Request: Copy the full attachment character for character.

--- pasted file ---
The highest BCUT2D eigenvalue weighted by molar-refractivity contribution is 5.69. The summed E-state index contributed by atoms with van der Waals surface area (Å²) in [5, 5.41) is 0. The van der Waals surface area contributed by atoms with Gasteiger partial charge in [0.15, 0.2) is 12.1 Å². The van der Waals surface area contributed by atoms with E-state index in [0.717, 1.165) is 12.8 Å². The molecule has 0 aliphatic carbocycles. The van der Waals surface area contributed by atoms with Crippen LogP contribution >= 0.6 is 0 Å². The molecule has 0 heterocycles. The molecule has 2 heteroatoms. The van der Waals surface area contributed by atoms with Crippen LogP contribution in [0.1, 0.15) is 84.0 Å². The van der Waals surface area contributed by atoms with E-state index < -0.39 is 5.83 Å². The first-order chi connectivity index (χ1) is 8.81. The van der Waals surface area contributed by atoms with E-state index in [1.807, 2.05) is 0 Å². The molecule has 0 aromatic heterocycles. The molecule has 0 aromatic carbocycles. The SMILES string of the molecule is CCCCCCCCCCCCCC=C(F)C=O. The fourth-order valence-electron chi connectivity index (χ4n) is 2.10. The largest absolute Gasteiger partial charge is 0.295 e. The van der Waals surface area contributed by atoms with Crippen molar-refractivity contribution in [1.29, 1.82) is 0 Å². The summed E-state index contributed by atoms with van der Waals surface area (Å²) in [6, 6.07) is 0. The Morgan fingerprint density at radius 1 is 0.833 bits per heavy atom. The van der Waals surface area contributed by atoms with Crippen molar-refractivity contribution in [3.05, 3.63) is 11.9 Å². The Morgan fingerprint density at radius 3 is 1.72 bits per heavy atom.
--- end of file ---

The highest BCUT2D eigenvalue weighted by molar-refractivity contribution is 5.69. The summed E-state index contributed by atoms with van der Waals surface area (Å²) in [5, 5.41) is 0. The van der Waals surface area contributed by atoms with Gasteiger partial charge in [0.15, 0.2) is 12.1 Å². The van der Waals surface area contributed by atoms with E-state index in [0.717, 1.165) is 12.8 Å². The molecule has 0 aliphatic carbocycles. The van der Waals surface area contributed by atoms with Crippen LogP contribution >= 0.6 is 0 Å². The molecule has 0 heterocycles. The molecule has 2 heteroatoms. The van der Waals surface area contributed by atoms with Crippen LogP contribution in [0.1, 0.15) is 84.0 Å². The van der Waals surface area contributed by atoms with E-state index < -0.39 is 5.83 Å². The first-order chi connectivity index (χ1) is 8.81. The van der Waals surface area contributed by atoms with E-state index in [1.807, 2.05) is 0 Å². The molecule has 0 aromatic heterocycles. The molecule has 0 aromatic carbocycles. The SMILES string of the molecule is CCCCCCCCCCCCCC=C(F)C=O. The fourth-order valence-electron chi connectivity index (χ4n) is 2.10. The largest absolute Gasteiger partial charge is 0.295 e. The van der Waals surface area contributed by atoms with Crippen molar-refractivity contribution in [1.29, 1.82) is 0 Å². The summed E-state index contributed by atoms with van der Waals surface area (Å²) in [6, 6.07) is 0. The Morgan fingerprint density at radius 1 is 0.833 bits per heavy atom. The van der Waals surface area contributed by atoms with Crippen molar-refractivity contribution in [3.05, 3.63) is 11.9 Å². The Morgan fingerprint density at radius 3 is 1.72 bits per heavy atom.